March 19, 2010 // By: Alex Joseph (itelligence), Alec Arons (Tatum) // A Practical Approach to GRC
Even companies with no apparent challenges have begun to look to improving governance, risk and compliance measures, in order to capitalize on global markets. When going through SOX compliance activities, these companies realized that although their operations ran on a single IT platform, processes and controls lacked consistency on a global scale, representing an under-leveraging of investment in enterprise resource planning (ERP) software.
Recognizing an opportunity to drive more systems, these companies now seek to tighten business rules and enhance consistency across business processes. Risk management remains U.S. companies’ top GRC motivation, based on a November 2009 AMR Research survey of 151 companies representing all sizes and industries. These same companies plan to spend $29.8 billion on GRC activities in 2010, up 3.9 percent, according to AMR Research. From a broader global perspective, leading analyst firm Gartner predicts worldwide corporate GRC spending to top a robust $1.3 billion by 2011.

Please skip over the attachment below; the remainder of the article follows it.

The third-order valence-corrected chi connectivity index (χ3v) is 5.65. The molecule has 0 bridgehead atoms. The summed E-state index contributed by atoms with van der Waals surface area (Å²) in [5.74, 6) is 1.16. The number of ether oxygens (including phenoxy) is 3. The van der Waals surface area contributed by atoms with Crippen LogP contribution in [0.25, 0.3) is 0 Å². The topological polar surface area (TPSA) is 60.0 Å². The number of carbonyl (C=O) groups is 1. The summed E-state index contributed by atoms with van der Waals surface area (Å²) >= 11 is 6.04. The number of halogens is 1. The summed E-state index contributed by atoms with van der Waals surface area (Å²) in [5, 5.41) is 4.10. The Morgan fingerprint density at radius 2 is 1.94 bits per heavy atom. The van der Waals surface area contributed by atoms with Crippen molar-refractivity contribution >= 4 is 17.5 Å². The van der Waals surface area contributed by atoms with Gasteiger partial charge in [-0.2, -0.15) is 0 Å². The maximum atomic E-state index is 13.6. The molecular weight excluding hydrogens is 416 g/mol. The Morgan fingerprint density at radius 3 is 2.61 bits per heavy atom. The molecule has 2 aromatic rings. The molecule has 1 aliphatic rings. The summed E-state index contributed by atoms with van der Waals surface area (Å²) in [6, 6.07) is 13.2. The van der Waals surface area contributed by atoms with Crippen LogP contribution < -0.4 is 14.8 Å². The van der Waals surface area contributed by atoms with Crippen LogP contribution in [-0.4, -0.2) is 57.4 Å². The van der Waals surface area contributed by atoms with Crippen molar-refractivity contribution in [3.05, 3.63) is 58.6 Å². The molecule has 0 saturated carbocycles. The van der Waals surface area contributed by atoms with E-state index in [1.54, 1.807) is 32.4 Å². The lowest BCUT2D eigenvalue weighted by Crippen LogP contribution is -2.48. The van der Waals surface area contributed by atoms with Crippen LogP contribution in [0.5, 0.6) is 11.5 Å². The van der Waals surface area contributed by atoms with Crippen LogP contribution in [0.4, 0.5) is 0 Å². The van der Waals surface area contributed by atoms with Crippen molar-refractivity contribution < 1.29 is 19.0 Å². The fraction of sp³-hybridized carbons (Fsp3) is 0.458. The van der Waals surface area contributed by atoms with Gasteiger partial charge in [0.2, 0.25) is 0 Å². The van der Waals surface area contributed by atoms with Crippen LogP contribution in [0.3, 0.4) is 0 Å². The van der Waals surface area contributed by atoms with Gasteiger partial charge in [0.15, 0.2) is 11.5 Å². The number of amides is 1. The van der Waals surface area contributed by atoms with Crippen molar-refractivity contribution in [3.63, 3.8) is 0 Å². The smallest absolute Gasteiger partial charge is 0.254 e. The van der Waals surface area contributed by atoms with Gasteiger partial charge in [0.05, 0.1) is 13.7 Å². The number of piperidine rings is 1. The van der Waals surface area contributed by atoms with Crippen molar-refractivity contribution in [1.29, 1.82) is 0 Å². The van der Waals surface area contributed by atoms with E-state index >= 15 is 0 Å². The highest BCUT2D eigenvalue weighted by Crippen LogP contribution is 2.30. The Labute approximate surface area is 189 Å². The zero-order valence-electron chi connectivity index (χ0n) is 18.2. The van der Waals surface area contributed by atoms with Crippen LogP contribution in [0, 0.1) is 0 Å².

Because of the size of GRC investments and the role that ERP plays in successful GRC implementations, many companies are surprised to learn that the key challenge involved with achieving true GRC is cultural, not technological. For instance, if a company exports to 150 countries, it needs to ensure compliance with 150 different sets of specific regulations, while also cross-referencing its partner roster with domestic embargo and “denied parties” lists. While a GRC-optimized ERP solution can automate the compliance reports required for these activities, the accuracy of those reports ultimately depends on a workforce that understands how to properly enter and source information. Policies, procedures and training thus become necessary in order to fully capitalize on the IT solution.
In order to achieve this cultural change, some companies recruit outsourced partnership teams of risk advisors and IT subject-matter experts. Risk advisors with senior-management experience provide the objectivity and oversight demanded by each stage of implementing the new governance structure. By assisting processes and addressing critical issues during the lifecycle of the project, these advisors also allow the internal decision makers to continue functioning in their day-to-day roles.
Meanwhile, the advisors work closely with the IT service provider to ensure that the developing business vision is reflected in the technological solution that will ultimately be deployed to support and sustain governance measures. The outsourced partners will assist with each step of the implementation, including the formation of a project steering committee; performing risk assessment; devising a risk-mitigation strategy; and assisting with the numerous additional steps involved with implementing a true GRC program.